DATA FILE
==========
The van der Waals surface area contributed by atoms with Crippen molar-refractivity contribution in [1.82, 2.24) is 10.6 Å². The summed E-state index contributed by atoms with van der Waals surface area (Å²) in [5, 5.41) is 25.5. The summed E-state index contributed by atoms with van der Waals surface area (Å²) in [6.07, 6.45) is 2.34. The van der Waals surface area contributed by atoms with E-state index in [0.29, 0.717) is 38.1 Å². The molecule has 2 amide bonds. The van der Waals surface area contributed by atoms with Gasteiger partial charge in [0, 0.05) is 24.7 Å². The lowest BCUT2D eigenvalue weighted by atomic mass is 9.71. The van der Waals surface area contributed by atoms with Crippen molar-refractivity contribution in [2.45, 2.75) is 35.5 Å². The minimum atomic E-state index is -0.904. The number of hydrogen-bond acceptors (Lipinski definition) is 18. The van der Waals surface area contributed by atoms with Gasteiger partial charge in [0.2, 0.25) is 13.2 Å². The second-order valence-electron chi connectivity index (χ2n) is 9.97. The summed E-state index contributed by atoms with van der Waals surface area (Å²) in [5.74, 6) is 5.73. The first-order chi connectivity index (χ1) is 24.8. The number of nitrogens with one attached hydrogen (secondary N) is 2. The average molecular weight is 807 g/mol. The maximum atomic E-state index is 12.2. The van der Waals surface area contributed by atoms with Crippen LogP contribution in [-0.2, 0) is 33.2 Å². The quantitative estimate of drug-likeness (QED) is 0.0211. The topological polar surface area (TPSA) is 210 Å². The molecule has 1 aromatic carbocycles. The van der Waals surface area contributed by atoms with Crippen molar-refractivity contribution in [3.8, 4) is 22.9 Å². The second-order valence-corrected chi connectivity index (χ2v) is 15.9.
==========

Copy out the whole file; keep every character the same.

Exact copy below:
The van der Waals surface area contributed by atoms with Crippen molar-refractivity contribution in [1.82, 2.24) is 10.6 Å². The summed E-state index contributed by atoms with van der Waals surface area (Å²) in [5, 5.41) is 25.5. The summed E-state index contributed by atoms with van der Waals surface area (Å²) in [6.07, 6.45) is 2.34. The van der Waals surface area contributed by atoms with E-state index in [0.29, 0.717) is 38.1 Å². The molecule has 2 amide bonds. The van der Waals surface area contributed by atoms with Gasteiger partial charge in [0, 0.05) is 24.7 Å². The lowest BCUT2D eigenvalue weighted by atomic mass is 9.71. The van der Waals surface area contributed by atoms with Crippen molar-refractivity contribution in [2.45, 2.75) is 35.5 Å². The minimum atomic E-state index is -0.904. The number of hydrogen-bond acceptors (Lipinski definition) is 18. The van der Waals surface area contributed by atoms with Gasteiger partial charge in [0.2, 0.25) is 13.2 Å². The second-order valence-electron chi connectivity index (χ2n) is 9.97. The summed E-state index contributed by atoms with van der Waals surface area (Å²) in [5.74, 6) is 5.73. The first-order chi connectivity index (χ1) is 24.8. The number of nitrogens with one attached hydrogen (secondary N) is 2. The average molecular weight is 807 g/mol. The maximum atomic E-state index is 12.2. The van der Waals surface area contributed by atoms with Crippen LogP contribution in [-0.2, 0) is 33.2 Å². The quantitative estimate of drug-likeness (QED) is 0.0211. The topological polar surface area (TPSA) is 210 Å². The molecule has 1 aromatic carbocycles. The van der Waals surface area contributed by atoms with Crippen molar-refractivity contribution in [3.8, 4) is 22.9 Å². The second-order valence-corrected chi connectivity index (χ2v) is 15.9.